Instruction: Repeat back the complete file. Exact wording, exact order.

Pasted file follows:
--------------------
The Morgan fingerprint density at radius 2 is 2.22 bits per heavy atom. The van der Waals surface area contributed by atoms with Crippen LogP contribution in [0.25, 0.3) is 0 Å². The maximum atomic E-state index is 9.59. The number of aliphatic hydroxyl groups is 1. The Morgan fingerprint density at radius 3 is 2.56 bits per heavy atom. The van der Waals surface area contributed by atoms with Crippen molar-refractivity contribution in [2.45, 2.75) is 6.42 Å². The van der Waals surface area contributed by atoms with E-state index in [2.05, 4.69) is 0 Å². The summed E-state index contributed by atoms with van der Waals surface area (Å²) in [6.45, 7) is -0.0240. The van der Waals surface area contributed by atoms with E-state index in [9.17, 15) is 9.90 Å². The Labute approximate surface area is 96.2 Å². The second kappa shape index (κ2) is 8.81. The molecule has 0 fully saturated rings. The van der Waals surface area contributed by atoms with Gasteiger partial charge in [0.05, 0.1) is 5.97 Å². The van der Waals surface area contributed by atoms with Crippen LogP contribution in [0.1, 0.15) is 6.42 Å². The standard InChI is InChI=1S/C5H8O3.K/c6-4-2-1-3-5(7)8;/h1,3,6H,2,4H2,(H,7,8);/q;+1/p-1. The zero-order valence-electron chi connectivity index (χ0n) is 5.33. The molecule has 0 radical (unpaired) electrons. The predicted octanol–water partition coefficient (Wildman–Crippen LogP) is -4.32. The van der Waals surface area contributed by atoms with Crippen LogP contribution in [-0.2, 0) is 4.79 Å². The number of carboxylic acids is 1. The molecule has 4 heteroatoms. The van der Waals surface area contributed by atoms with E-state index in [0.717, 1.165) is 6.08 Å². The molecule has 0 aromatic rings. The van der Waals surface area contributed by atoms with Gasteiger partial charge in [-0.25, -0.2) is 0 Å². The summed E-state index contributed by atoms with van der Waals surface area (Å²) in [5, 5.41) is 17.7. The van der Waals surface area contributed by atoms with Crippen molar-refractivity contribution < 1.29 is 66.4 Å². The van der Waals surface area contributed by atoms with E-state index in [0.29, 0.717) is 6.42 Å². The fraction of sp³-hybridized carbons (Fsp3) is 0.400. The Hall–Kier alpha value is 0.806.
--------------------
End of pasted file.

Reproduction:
The Morgan fingerprint density at radius 2 is 2.22 bits per heavy atom. The van der Waals surface area contributed by atoms with Crippen LogP contribution in [0.25, 0.3) is 0 Å². The maximum atomic E-state index is 9.59. The number of aliphatic hydroxyl groups is 1. The Morgan fingerprint density at radius 3 is 2.56 bits per heavy atom. The van der Waals surface area contributed by atoms with Crippen molar-refractivity contribution in [2.45, 2.75) is 6.42 Å². The van der Waals surface area contributed by atoms with E-state index in [2.05, 4.69) is 0 Å². The summed E-state index contributed by atoms with van der Waals surface area (Å²) in [6.45, 7) is -0.0240. The van der Waals surface area contributed by atoms with E-state index in [9.17, 15) is 9.90 Å². The Labute approximate surface area is 96.2 Å². The second kappa shape index (κ2) is 8.81. The molecule has 0 fully saturated rings. The van der Waals surface area contributed by atoms with Gasteiger partial charge in [0.05, 0.1) is 5.97 Å². The van der Waals surface area contributed by atoms with Crippen LogP contribution in [0.1, 0.15) is 6.42 Å². The standard InChI is InChI=1S/C5H8O3.K/c6-4-2-1-3-5(7)8;/h1,3,6H,2,4H2,(H,7,8);/q;+1/p-1. The zero-order valence-electron chi connectivity index (χ0n) is 5.33. The molecule has 0 radical (unpaired) electrons. The predicted octanol–water partition coefficient (Wildman–Crippen LogP) is -4.32. The van der Waals surface area contributed by atoms with Crippen LogP contribution in [-0.2, 0) is 4.79 Å². The number of carboxylic acids is 1. The molecule has 4 heteroatoms. The van der Waals surface area contributed by atoms with E-state index in [0.717, 1.165) is 6.08 Å². The molecule has 0 aromatic rings. The van der Waals surface area contributed by atoms with Gasteiger partial charge in [-0.25, -0.2) is 0 Å². The summed E-state index contributed by atoms with van der Waals surface area (Å²) in [5, 5.41) is 17.7. The van der Waals surface area contributed by atoms with Crippen molar-refractivity contribution < 1.29 is 66.4 Å². The van der Waals surface area contributed by atoms with E-state index in [0.29, 0.717) is 6.42 Å². The fraction of sp³-hybridized carbons (Fsp3) is 0.400. The Hall–Kier alpha value is 0.806.